• If you find information about them on google or other sites, complaints, negative comments, etc. Run!

There is a lot to watch out for. If you stumble across a vanity publisher, help your fellow writers by sending an e-mail to P&E, informing them. They are on a mission to protect you.

Monday, January 24, 2011

Tip O'Day #10

Here’s a writing tip from Raymond Benson, an awesome writer who was selected to continue the 007 novels after Ian Fleming passed away.

Gee, my main advice to writers these days is to find something else to do :) (just kidding).

Okay, here's a tip: "When I write a novel I mentally *cast* the characters in my mind. For example, for the villain in my first James Bond novel, ZERO MINUS TEN, I imagined it was Jeremy Irons in the role. For some reason, that helped me develop the character's mannerisms and speech, even though I gave no clues in the narrative that I was thinking about that actor. I've found that doing that with all the major characters of novels works very well, at least for me, the writer."

Sunday, January 23, 2011

Tip O'Day #9

Learn the rules, and then feel free to break them if it serves your purpose.

(A lengthier post was removed at the request of the writer concerned.)

Saturday, January 22, 2011

Tip O'Day - Guest Post (Parts 7 & 8)

When I asked some writer friends for a favorite writing tip, I was afraid they'd be too busy to help me re-energize the Wredheaded Writer blog. Then, one of the first replies I received was an eight part message from Stephanie Osborn. Woot woot!

I've received lots more tips, and will be mixing in some of my irreverent (irrelevant?) insights as well. But this process will be incomplete without YOUR input. Whether a published pro or rank amateur, you still have valuable ideas. John Grisham isn't necessarily any smarter than you - he's certainly more experienced but he struggles with the same issues that bug you, just at a different level. You worry about burning your grilled cheese sammie, while he is concerned that his surf and turf is served at the proper temp and texture. Same issues, different levels. (I look forward to your phone call, John.)

Soooo, let's see your idea. Email me at montananovels@yahoo.com or message me on Facebook (Dixon Rice Novelist).

Now here's the conclusion of Stephanie's eight-part series:

Stephanie Osborn - Things They Don’t Tell You In Author’s School, Installment #7:

So you have the book edited, it’s in gorgeous shape; the cover art has come down and it’s beautiful. You’re done, right? Nope. Now you get the e-ARC, the electronic Advanced Review Copy. You get to review that, make corrections, and send the corrections back. That's gotta be it, you think.

NOW you’re done? No. Now you get the galley prints. These are unbound first run prints of your book. Again, review for errors and send back the corrections. These will sometimes be things that were missed in all of the previous edits (yes, it IS possible!), but mostly it will be problems in converting the electronic version of the manuscript into print. This usually comes in the form of dropped formatting - a missed tab, lost italics, a strange carriage return, a blank line where it shouldn't be, or an odd symbol substituted for punctuation.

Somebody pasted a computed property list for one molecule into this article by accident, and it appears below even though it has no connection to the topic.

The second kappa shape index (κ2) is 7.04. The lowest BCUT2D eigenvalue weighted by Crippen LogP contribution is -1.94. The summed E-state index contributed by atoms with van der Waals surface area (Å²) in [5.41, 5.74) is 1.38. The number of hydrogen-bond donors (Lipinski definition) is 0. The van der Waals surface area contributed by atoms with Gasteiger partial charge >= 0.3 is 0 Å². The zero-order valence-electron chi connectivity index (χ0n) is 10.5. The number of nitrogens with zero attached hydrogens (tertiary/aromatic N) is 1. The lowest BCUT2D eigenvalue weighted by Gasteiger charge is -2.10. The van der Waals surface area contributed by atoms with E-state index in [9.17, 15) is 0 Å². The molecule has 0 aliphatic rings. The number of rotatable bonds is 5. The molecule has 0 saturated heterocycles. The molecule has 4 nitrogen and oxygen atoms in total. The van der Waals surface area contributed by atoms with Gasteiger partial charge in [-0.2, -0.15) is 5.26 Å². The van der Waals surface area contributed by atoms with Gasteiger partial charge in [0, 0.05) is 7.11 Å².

Meanwhile, you and your publisher are working on the public relations and publicity campaign. Start making appearances before the book is released if you want to build buzz. Build a website. Blog. Tweet. Face. Space. If you can get your name out there, and your book’s name out there, do it.

After the book comes out come the interviews, talks, and book signings.

Somewhere in there, you start writing your next book.

Thing Seven: You NEVER really get done.

And finally, Installment #8:

Wait - the book is OUT, right? What more can there BE?!

Thing Eight: Congratulations. Once you’ve realized Things One through Seven, you are now an experienced, professional author.

Friday, January 21, 2011

Tip of the Day - Guest Post (Part 6 of 8)

Stephanie Osborn - Things They Don’t Tell You In Author’s School, Installment #6:

Thing Six: Getting a contract in hand is NOT the end of the job. It’s the beginning.

Now you get to work with one or more editors, copy editors, and proofreaders. Multiple times.

Thing Six-A: Be aware that you are NOT required to do everything, or even anything, the editors say. But you better really be confident you’ve done it exactly right, because these guys are usually way more experienced than you are and know what they’re doing. (Not always. But mostly.)

Thursday, January 20, 2011

Tip of the Day - Guest Post (Part 5 of 8)

Stephanie Osborn - Things They Don’t Tell You In Author’s School, Installment #5:

(The previous tip discussed the need for patience since your masterpiece may get stuck in a slush pile.)

Well, how the heck do you DO it (get published), then?